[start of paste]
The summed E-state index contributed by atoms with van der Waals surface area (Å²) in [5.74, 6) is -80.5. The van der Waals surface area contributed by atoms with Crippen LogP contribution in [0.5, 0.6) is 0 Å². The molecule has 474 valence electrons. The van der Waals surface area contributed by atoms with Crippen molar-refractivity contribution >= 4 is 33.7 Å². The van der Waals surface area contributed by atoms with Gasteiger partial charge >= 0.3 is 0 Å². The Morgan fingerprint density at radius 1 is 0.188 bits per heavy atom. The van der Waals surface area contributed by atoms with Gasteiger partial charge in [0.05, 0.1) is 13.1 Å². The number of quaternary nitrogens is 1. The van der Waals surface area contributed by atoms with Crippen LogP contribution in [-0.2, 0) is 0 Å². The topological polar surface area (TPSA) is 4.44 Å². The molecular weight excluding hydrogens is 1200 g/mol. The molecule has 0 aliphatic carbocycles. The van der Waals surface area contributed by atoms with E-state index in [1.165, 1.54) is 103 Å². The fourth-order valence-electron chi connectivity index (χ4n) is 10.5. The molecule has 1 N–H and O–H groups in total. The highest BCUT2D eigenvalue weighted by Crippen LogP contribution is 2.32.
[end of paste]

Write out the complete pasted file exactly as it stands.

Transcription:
The summed E-state index contributed by atoms with van der Waals surface area (Å²) in [5.74, 6) is -80.5. The van der Waals surface area contributed by atoms with Crippen LogP contribution in [0.5, 0.6) is 0 Å². The molecule has 474 valence electrons. The van der Waals surface area contributed by atoms with Crippen molar-refractivity contribution >= 4 is 33.7 Å². The van der Waals surface area contributed by atoms with Gasteiger partial charge >= 0.3 is 0 Å². The Morgan fingerprint density at radius 1 is 0.188 bits per heavy atom. The van der Waals surface area contributed by atoms with Gasteiger partial charge in [0.05, 0.1) is 13.1 Å². The number of quaternary nitrogens is 1. The van der Waals surface area contributed by atoms with Crippen LogP contribution in [-0.2, 0) is 0 Å². The topological polar surface area (TPSA) is 4.44 Å². The molecular weight excluding hydrogens is 1200 g/mol. The molecule has 0 aliphatic carbocycles. The van der Waals surface area contributed by atoms with E-state index in [1.165, 1.54) is 103 Å². The fourth-order valence-electron chi connectivity index (χ4n) is 10.5. The molecule has 1 N–H and O–H groups in total. The highest BCUT2D eigenvalue weighted by Crippen LogP contribution is 2.32.